Part of this role is considering future scenarios that could impact key areas of the organisation.

This year’s survey results outline the most frequent future scenarios developed by the HR function and delve into strategies that have been redesigned by the HR function in recent years. Additionally, results also shed light on whether HR’s involvement has remained focussed on typical HR functions or whether the function has taken on more of a strategic role.

Talent cultivator

Seeing the HR function as a catalyst for talent encapsulates the function’s role of understanding and developing talent which is as critical as ever given the skills shifts playing out across different industries. As automation replaces workers in conducting certain tasks, it also creates new opportunities for the current workforce which require new sets of competencies. With 73 per cent of organisations at a global level stating that identifying and building future skills created by the impact of technology is important, it is vital that HR leaders understand and develop talent through reskilling and upskilling initiatives for their workforce.

When analysing the situation locally, many are aware of the importance of upskilling and reskilling their workforce. However, more efforts are still required to convert this awareness into a current, fully-fledged strategy and implementation. Survey results also highlight a shift in the number of hours of training offered to employees as well as provide evidence that upskilling goes beyond enhancing digital skills.

Business promoter

Today’s world of work is bound to bring about a sense of urgency and anxiety in many, given the significance and pace of these changes. In fact, managing stress and preventing burnout are amongst the top five global people challenges in PwC’s recent global study. This emphasises another role of HR, that of promoting well-being and enhancing people experience to maximise business value. This role is referred to as business promoter.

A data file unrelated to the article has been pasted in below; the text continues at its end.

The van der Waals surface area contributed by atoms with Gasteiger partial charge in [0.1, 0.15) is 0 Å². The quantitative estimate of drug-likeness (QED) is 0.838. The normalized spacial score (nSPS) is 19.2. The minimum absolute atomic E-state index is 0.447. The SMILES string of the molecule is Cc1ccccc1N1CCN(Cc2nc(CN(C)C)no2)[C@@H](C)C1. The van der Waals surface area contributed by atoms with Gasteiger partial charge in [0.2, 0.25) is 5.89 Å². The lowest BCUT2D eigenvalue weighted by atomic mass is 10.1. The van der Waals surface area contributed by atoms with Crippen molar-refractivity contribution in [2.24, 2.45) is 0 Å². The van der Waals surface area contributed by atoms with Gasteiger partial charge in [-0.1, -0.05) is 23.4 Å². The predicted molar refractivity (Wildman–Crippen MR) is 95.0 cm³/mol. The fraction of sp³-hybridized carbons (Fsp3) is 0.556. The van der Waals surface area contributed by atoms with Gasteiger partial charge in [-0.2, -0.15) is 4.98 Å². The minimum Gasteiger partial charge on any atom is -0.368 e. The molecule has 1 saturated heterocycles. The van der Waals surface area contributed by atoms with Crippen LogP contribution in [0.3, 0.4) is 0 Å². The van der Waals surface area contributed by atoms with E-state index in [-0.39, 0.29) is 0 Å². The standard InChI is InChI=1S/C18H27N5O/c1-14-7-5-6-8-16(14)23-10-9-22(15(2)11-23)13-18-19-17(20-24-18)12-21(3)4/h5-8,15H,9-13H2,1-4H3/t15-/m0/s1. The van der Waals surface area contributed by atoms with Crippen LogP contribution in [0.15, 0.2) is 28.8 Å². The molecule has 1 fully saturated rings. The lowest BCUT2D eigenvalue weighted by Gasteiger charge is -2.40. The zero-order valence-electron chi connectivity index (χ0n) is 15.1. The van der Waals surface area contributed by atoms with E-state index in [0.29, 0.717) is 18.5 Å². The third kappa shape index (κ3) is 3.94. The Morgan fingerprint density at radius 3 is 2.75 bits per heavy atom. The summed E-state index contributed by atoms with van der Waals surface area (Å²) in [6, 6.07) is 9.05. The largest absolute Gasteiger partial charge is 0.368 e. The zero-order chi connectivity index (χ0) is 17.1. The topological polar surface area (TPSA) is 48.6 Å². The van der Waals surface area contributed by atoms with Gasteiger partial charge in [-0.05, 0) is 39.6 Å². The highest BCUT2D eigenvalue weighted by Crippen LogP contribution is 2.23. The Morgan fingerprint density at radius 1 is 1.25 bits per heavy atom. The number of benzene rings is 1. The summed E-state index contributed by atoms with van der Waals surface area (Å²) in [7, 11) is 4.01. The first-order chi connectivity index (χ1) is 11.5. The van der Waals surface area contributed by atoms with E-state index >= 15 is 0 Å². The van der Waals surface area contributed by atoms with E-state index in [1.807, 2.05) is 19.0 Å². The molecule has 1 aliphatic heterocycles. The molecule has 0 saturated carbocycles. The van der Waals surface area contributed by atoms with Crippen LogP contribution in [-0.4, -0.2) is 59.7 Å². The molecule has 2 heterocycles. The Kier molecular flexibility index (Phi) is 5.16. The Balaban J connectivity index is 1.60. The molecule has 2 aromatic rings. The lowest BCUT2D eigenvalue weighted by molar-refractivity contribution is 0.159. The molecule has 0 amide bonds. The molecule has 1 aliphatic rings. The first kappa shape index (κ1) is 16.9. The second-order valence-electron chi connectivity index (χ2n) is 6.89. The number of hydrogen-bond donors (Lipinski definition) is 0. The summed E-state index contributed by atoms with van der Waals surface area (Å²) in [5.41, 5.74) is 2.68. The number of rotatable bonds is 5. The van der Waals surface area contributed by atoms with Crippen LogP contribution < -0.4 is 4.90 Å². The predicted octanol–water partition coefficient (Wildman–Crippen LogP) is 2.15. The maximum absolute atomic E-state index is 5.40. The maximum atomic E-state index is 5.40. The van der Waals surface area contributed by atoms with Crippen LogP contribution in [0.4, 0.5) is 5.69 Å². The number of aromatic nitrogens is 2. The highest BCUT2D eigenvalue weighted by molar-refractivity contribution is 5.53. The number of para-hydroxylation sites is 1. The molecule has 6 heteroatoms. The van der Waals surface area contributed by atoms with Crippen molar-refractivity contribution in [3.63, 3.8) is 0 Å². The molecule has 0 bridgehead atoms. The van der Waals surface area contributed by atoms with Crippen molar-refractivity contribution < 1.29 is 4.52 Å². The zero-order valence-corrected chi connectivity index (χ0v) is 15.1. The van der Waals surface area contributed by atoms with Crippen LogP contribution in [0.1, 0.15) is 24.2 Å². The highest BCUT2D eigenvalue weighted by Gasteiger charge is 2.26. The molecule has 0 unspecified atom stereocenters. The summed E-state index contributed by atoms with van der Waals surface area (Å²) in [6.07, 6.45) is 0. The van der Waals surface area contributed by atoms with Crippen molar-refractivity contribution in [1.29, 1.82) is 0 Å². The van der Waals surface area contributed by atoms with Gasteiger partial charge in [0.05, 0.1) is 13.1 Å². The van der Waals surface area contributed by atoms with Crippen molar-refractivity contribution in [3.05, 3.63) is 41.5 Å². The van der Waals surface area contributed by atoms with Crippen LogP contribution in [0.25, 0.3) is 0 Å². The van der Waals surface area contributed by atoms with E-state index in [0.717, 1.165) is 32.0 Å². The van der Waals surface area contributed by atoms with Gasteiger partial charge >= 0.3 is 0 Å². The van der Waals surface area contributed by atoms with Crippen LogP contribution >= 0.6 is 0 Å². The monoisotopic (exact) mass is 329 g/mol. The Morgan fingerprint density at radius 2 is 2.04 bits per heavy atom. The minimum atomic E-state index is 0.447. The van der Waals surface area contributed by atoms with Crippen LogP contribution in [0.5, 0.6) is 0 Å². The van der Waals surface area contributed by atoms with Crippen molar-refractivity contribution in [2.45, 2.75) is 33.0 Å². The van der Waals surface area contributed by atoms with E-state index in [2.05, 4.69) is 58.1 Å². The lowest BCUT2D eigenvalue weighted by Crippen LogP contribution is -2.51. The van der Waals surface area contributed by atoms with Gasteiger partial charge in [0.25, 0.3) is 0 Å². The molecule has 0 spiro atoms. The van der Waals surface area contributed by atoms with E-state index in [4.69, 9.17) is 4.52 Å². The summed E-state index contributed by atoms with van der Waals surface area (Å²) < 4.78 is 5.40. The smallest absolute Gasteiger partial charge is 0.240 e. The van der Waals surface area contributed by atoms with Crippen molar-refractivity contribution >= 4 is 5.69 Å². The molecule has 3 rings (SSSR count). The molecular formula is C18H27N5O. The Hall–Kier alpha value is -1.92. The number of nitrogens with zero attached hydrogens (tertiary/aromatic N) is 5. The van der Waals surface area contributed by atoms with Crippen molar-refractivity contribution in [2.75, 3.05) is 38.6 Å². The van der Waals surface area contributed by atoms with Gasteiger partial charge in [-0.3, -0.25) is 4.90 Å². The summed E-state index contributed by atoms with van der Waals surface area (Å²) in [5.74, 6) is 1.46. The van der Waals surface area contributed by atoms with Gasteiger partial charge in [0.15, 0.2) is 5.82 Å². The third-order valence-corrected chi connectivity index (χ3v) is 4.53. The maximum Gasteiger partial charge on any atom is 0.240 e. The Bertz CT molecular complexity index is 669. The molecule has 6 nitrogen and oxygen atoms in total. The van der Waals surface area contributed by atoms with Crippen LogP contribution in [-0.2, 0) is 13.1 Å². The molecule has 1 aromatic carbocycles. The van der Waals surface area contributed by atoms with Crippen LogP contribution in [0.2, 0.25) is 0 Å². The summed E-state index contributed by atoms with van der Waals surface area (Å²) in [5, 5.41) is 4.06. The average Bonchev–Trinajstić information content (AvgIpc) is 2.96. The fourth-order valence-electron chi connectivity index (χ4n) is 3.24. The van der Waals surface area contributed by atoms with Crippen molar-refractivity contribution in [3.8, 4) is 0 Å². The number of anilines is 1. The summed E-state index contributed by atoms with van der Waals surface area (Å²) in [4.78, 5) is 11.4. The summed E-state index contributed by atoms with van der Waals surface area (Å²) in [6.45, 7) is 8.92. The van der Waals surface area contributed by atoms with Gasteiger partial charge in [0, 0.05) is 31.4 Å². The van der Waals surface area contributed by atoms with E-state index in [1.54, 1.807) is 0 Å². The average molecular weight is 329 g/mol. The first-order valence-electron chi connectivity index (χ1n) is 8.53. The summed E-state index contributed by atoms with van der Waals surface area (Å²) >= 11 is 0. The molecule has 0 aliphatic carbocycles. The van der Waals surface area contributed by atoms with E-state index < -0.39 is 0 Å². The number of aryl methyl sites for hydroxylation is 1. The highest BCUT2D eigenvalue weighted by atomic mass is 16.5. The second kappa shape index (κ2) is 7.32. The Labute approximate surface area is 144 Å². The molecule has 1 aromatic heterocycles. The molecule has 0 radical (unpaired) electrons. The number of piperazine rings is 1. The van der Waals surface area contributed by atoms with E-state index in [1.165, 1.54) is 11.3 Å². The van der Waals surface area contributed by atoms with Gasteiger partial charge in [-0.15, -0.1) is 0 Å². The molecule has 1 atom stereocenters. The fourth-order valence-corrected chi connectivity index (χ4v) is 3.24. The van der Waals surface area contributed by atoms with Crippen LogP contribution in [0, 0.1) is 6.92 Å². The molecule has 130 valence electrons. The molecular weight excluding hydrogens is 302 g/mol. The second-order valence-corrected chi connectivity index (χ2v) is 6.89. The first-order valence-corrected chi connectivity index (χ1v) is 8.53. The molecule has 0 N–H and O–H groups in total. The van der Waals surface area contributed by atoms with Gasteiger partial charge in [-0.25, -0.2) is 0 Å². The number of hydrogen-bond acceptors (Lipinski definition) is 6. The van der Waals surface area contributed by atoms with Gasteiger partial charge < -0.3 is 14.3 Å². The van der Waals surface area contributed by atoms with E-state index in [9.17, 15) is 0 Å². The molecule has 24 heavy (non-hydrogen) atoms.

Local results clearly show that a high percentage of local organisations are investing in well-being initiatives, with work environment and social well-being initiatives being more popular than physical activity and mental health awareness initiatives. The survey delves into the most popular well-being initiatives and others that have little uptake amongst local organisations.

About the survey

The Malta HR Pulse Survey is a joint annual exercise carried out by PwC Malta and the Foundation for Human Resources Development (FHRD). The initiative aims to gather the thoughts and views of Malta’s HR leaders and top executives on the key HR challenges that organisations are facing, as well as priorities for people management in the year ahead. 

Detailed results of the survey will be presented during this year’s FHRD conference, HR Transformation – Unravelling the Future, being held on Wednesday, October 23.